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This recipe is linked to Hearth and Soul Blog Hop hosted by Premeditated Leftovers, The 21st Century Housewife, Penniless Parenting, Zesty South Indian Kitchen, Elsa Cooks, and Savoring Today.

Hearth & Soul Hop

12 comments:

canadianbudgetbinder.com said...

That looks good but not sure if I have the patience to do it lol.Is it similar to a corned beef then? The only canning I've done is jam and that was stressful enough. Maybe I just need more experience lol... Thanks for sharing on my wall and letting me know. Mr.CBB

Aunt B said...

Canning meat, poultry, or fish does take patience Mr CBB but I figure it's kind of like budgeting: You just take it one step at a time and you gain the skills through practice. :) This dish is very different from corned beef, both in texture and in flavour; more like a stew than the solidly packed meat you find in a corned beef tin.

Thanks for letting me share my link on your FB page. I appreciate it.

CJ @ Morsels of Life said...

I've never heard of canning beef in beer, but it sounds like a great way to get some extra flavor in! :)

~ Liz ~ said...

Hi Aunt B! Thanks so much for stopping in at Quirky Vistas and taking the time to leave me a comment. That's how i found you! What a lot of flavorful looking recipes you have here! Thanks for working through the photo glitches to present such a great recipe with directions!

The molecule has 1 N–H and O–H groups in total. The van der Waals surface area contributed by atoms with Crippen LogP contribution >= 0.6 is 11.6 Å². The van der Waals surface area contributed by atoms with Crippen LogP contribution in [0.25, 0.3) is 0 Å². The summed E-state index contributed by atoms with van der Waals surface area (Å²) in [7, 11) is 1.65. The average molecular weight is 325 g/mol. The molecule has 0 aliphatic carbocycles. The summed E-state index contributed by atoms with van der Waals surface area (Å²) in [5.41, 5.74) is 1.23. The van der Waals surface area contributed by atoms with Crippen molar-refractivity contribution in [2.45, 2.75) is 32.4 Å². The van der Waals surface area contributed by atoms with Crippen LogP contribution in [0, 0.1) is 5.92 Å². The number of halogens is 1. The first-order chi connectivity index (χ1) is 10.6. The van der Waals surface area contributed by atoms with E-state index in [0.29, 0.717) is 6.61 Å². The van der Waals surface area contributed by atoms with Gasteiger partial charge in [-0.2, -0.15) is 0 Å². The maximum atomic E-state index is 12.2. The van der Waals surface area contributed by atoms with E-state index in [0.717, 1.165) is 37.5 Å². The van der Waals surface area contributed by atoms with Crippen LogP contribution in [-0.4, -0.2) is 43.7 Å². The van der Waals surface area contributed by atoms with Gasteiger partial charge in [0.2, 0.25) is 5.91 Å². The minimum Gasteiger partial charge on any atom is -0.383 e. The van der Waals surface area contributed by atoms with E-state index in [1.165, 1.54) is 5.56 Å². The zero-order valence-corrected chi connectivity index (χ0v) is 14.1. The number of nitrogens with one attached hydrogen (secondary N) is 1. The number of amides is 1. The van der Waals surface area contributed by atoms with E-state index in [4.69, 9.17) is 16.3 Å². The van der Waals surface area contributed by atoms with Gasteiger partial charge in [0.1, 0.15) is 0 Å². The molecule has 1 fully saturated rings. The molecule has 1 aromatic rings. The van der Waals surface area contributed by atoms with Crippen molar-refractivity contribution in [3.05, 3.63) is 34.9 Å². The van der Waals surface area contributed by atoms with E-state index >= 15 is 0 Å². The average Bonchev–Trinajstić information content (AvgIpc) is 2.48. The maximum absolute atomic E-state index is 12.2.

Liz

Amy - while wearing heels said...

This is the first time I've ever heard of this technique and I must admit, I am intrigued. I also love that the grease rises to the top and can easily be removed doing it this way.

Aunt B said...

It does add a lot of flavour CJ. The gravy in the finished dish is so good!

Aunt B said...

Thanks for stopping by Liz, and for taking the time to leave a comment. I'm glad you like the recipe.

Aunt B said...

Me too, Amy. It makes the finished dish almost fat free. :)

The 21st Century Housewife© said...

What a great way to preserve ground beef! I really like the idea of using the beer; it would add a great flavour.

Alea @ Premeditated Leftovers said...

I sure know about blog posts not going as I planned! This is really a clever idea. I have never heard of it before, but canned ground beef is a great idea when you have limited freezer space.

Aunt B said...

Thanks April. We really like having it on hand. It has big flavour and makes a great, quick meal.

Aunt B said...

I'm glad you like the idea Alea. It's a very handy thing to keep in the pantry.